- The Washington Times - Wednesday, February 11, 2004

If you thought the potholes couldn’t get bigger, hold on to your steering wheel: David Buck, spokesman for the Maryland State Highway Administration, says pockmarked roadways are likely to get worse before they get better.

“We can’t lose sight of the fact that we’re only halfway through winter,” Mr. Buck said. Pothole repair “will be an ongoing battle throughout spring.”

“We can’t control Mother Nature, but hopefully, by March or April, we’ll get weather consistently above 40 degrees so we can really attack the problem.”

Repair crews, meanwhile, are racing this week — while the sun shines and the pavement is relatively dry — to at least temporarily patch potholes across the Washington area.

Bill Rice, spokesman for the D.C. Departments of Public Works and Transportation, said the District — with 11 crews working six days a week from 7:30 a.m. to 4 p.m. and four crews working until 10 p.m., is meeting its goal of filling any reported pothole within three days.

That guarantee applies even to residential streets, Mr. Rice said. “We’re committed to anyone within 72 hours.”

Mr. Rice said there was a surge in pothole reports on Monday, with several hundred reported, and crews have been filling those holes and others the workers find on their own.

Virginia Department of Transportation workers are patching about 200 potholes a day, said spokesman Ryan Hall. More than 20 crews are filling pavement gaps in Northern Virginia.

The crews work from 9 a.m. to 3 p.m., taking advantage of the weather while avoiding rush hours.

“This is a perfect week,” Mr. Hall said. “The temperatures are warmer and we have no calls for snow next week.”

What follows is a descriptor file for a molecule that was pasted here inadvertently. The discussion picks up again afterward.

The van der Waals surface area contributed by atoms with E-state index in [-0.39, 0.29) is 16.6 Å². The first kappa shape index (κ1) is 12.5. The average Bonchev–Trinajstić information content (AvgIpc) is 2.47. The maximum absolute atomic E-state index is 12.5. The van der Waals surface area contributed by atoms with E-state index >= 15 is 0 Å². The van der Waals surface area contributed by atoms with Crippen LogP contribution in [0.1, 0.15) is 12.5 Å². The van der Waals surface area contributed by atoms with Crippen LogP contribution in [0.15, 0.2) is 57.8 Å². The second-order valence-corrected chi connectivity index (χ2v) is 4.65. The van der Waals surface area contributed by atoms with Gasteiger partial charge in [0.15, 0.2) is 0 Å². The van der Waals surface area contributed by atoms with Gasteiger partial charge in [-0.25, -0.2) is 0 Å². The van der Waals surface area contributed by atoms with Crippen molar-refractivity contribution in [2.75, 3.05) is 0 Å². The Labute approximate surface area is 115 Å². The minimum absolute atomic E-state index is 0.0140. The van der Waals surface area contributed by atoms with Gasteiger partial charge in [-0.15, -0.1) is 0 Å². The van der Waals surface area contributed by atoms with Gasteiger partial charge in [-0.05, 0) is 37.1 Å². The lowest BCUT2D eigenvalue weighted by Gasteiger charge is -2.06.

Virginia also touts a 72-hour deadline on filling holes. “Our crews are very diligent and are out repairing potholes daily,” Mr. Hall said. But he and other highway officials admit that the patches going down this week may not be there next month.

Even though temperatures are higher, it still is too cold for undertaking “permanent” repairs. If it snows again, most of the temporary patches are likely to come undone.

More permanent fixes probably will have to wait until March, when the temperature is above 50 degrees.

Until then, Lon Anderson, the director of public relations at AAA Mid-Atlantic, has safety tips for drivers.

“First, be very careful about swerving,” Mr. Anderson said. “If you lose control of your car and crash, you could end up much worse.”

If hitting a pothole is unavoidable, easing off the brake before impact could save your car.

“Roll through it,” Mr. Anderson said. “If you’ve got that wheel locked up, it takes the whole brunt.”

The wet conditions have produced an “unholy situation,” according to Mr. Anderson. If a farmer were trying to grow potholes, he said, these would be perfect conditions.

“We’re seeing a bumper crop this year,” Mr. Anderson said.

Based on AAA member calls, however, this season is not as bad as the past year’s — though Mr. Anderson anticipates more pothole-related calls to roll in.

Potholes form after rain or melted snow seeps into roads and freezes. The ice expands and splits the pavement, and the cracks get larger as vehicles drive over them, eventually creating a pothole.

Under some circumstances, motorists whose cars are damaged in a pothole can be compensated by the jurisdiction responsible for the road. Those in Maryland who wish to file a claim should call the state treasurer’s office at 410/260-7684. Virginia drivers should call 703/383-VDOT, and those in the District should contact the Office of Corporation Counsel at 202/727-6275.

Maryland spent $2.2 million on pothole repair in fiscal 2003 and $970,000 the previous fiscal year, Mr. Buck said. “There is a direct correlation between the weather” and pothole-repair expenses, he said.

This winter was the first time the D.C. Department of Transportation has used its four new $100,000 Pro-Patch trucks. The trucks, built specially for pothole filling, hold pressurized jackhammers and tampers that allow crews to cut square holes around potholes and then tamp down the filler mix to be level with existing pavement.

The District received about 8,000 reports of potholes in 2002 and about 7,500 in the past year, Mr. Rice said. The reduction in reports, he said, was because the city re-paved about 3,000 blocks of streets in the past three years. Repaved roads usually are pothole-free for five to 10 years, he said.

This article is based in part on wire service reports.

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